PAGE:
- Antidepressants, anti-anxiety and antipsychotic medications: amitriptyline (Elavil), phenothiazines, imipramine, desipramine, citalopram, chlorpromazine, chlorprothixene, clomipramine, clonazepam, diazepam, fluoxetine, fluphenazine, fluvoxamine, haloperidol, loxapine, mesoridazine, molindone, olanzapine, paroxetine, perazine, perphenazine, pimozide, promazine, risperidone, thioridazine and thioxanthenes (chlorprothixene, thiothixene)
- Anti-malarial and lupus medications: chloroquine, hydroxychloroquine, clofazimine
- Diuretics or water pills: Furosemide, hydro-chlorothiazide (HCTZ), spironolactone, indapamide
- Antiepileptics can cause melasma like pigmentation of the face: carbamazepine, mephenytoin, phenobarbitol, ezogabine, tiagabine, topiramate and especially Phenytoin (dilantin)
- Cancer drugs: bleomycin, busulfan, bevacizumab, capecitabine, carmustine, carboplatin, cetuximab, cisplatin, cyclophosphamide, dabrafenib, dacarbazine, dactinomycin, daunorubicin, dibromomannitol, docetaxel, doxorubicin, erlotinib, epirubicin, estramustine, etoposide, 5-fluorouracil (5-FU), floxuridine, gefitinib, hydroxyurea, ifosfamide, imatinib, irinotecan, lapatinib, mercaptopurine, mechlorethamine, methotrexate, mitomycin, mitotane, mitoxantrone, sorafenib, paclitaxel, panitumumab, pentostatin, procarbazine, thiotepa, topical nitrogen mustard, vandetanib, vemurafenib, vinblastine, vincristine, vinorelbine
- Photodynamic therapy prophoto-sensitizers for skin cancer, and some acne: 5-aminolevulinic acid, methyl-5-aminolevulinic acid, verteporfin and photofrin
- Psoralens for treatment of skin conditions such as vitiligo, eczema, psoriasis and skin problems related to certain lymphomas
- Topical hydroquinone for treatment of hyperpigmentation
- Allopurinol for gout
- Quinine for leg cramps
- Retinoids: oral isotretinoin for acne and oral acitretin for psoriasis
- Statins for high cholesterol: atorvastatin, fluvastatin, lovastatin, pravastatin, simvastatin
- Antifungals: itraconazole, voriconazole, griseofulvin / Amphotericin B, ketoconazole, sertaconazole, terbinafine, voriconazole
- Para-aminobenzoic acid (PABA) taken by mouth for dermatomyositis, morphea, pemphigus and vitiligo.
- Medications to treat leprosy: Clofazimine (Lamprene), Dapsone
- Medications to treat hyperthyroidism: propylthiouracil, methimazole
- Allergy medications / antihistamines: promethazine, cetirizine
- Medications used to treat tuberculosis: rifabutin and rifapentine (Priftin)
- Nausea & Vomiting: metoclopramide, prochlorperazine
- Immunosuppressive medications: Azathioprine, Cyclosporine
- Topical medications: aminolevulinic acid, carmustine (BCNU), bergamot, bimatoprost (Latisse), carteolol, chlorhexidine, imiquimod, latanoprost, nitrogen mustard, tretinoin, verteporfin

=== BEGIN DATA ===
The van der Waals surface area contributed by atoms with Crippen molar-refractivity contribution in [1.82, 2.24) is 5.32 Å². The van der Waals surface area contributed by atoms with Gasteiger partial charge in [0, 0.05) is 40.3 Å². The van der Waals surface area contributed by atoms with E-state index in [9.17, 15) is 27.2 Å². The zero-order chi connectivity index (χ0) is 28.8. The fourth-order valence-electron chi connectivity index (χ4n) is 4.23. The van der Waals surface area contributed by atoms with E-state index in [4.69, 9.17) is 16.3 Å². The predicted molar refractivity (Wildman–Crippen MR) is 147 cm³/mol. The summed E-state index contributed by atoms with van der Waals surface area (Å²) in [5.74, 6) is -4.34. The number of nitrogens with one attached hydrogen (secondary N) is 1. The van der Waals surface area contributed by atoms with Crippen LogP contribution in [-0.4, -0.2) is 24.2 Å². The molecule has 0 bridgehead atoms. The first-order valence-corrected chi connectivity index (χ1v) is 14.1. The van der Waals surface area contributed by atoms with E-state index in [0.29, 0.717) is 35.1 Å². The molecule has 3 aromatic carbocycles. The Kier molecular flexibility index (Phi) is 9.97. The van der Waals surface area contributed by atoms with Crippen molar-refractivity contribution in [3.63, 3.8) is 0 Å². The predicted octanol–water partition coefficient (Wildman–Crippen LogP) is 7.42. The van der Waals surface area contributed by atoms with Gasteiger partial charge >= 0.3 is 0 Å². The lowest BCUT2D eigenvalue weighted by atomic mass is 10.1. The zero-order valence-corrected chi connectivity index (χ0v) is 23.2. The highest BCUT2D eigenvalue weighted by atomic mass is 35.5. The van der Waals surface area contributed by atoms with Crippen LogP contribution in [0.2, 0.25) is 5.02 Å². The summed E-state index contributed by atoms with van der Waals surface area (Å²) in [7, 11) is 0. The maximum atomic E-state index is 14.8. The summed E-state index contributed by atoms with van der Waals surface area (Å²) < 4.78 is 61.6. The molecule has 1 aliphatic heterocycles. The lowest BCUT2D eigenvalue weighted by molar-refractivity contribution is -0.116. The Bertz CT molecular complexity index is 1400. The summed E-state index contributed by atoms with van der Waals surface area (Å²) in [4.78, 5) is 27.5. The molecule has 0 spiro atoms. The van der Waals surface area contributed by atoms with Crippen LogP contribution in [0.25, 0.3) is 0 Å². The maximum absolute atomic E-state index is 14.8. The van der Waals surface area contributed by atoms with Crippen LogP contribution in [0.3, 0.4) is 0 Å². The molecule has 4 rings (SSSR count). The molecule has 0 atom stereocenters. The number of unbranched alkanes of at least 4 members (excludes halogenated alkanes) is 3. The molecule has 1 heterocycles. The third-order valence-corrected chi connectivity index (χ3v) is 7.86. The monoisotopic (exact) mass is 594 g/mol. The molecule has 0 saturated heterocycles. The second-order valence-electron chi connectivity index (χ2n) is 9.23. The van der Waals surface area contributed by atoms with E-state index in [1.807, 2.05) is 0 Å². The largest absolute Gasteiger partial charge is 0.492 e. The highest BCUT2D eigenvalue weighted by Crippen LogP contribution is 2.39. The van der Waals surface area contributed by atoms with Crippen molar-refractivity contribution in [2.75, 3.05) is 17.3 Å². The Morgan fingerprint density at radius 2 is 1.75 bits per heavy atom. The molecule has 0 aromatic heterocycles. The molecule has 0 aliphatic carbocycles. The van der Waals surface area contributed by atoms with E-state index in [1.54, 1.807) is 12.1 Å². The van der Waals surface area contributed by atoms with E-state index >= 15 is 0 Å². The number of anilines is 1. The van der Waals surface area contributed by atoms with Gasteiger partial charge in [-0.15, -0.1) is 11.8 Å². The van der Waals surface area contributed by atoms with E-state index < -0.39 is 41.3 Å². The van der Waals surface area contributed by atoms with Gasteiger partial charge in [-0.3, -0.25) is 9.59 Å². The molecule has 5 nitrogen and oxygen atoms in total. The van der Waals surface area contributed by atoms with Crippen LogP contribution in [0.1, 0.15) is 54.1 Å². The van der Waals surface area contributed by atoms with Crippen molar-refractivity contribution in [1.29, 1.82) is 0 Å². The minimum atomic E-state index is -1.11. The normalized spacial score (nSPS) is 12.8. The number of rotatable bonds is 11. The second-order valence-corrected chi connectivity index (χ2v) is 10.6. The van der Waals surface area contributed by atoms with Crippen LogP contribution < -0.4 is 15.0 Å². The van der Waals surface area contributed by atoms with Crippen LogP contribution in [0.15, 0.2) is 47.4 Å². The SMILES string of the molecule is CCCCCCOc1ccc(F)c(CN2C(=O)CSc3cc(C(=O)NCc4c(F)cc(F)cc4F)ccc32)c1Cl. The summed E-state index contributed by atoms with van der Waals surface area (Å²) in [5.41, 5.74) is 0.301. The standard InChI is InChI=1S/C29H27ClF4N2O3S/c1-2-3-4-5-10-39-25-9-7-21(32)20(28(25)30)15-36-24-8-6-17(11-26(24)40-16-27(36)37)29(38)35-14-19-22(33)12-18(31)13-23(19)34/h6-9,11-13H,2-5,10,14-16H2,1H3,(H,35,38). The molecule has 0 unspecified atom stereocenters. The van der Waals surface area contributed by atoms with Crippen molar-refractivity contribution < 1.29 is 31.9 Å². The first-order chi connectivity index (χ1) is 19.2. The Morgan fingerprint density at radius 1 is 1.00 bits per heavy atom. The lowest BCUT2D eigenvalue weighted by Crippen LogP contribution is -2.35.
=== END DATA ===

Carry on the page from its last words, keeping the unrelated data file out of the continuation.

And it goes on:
Medications cause dark spots in people of every race. However, it is more frequent and more noticeable in people with dark skin. The good news is that - in most cases - once the drug is stopped, the dark spots start to fade. In some cases, the hyperpigmentation can last a long time. Sometimes it is permanent.
So if you notice dark spots forming after starting a new medication, call your doctor. He or she may be able to put you on a different medication. Make it a habit to wear sunscreen and avoid sun exposure. This is important because the dark spots you get from a medication, will get darker with sun exposure. Additionally, many of the drugs that cause hyperpigmentation also cause photosensitivity.
Unfortunately, dark spots and hyperpigmentation are difficult to treat because the melanocytes that produce dark pigment are influenced by so many things. The sun, estrogen, pregnancy, hormone treatments, cellular senescence (an old cell that no longer remembers how to function properly), and inflammation, are just a few. Learn more in our blog posts on Melasma and Melasma Treatment.
Thanks for reading!
Amy Takken is a registered nurse with 20+ years of experience helping people improve their health. Her in-depth skincare articles have been featured on Nazarian Plastic Surgery and The Palm Beach Center for Facial Plastic & Laser Surgery. Amy loves research and constantly watches for new products and treatments to help you improve your skin’s health – because healthy skin is beautiful! To reach Amy, visit our contact page.
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Essentials in Dermatology, Venereology & Leprology. Author: Ramesh Bansal. Publisher: New Delhi: Jaypee Brothers Medical Publishers (P) Ltd., 2015 English: 1st Edition p. 276
The Information provided on our website is not medical advice and should not be viewed as such. By law, only a medical doctor can diagnose or give medical advice. As a registered nurse, my goal is to educate, so I provide information on skin care, skin care products, and skin care treatments. If you have any condition that concerns you, please see a medical doctor. While most skin conditions are benign, some – like melanoma – can be deadly. If there is any doubt, please, please consult your physician. Thank you!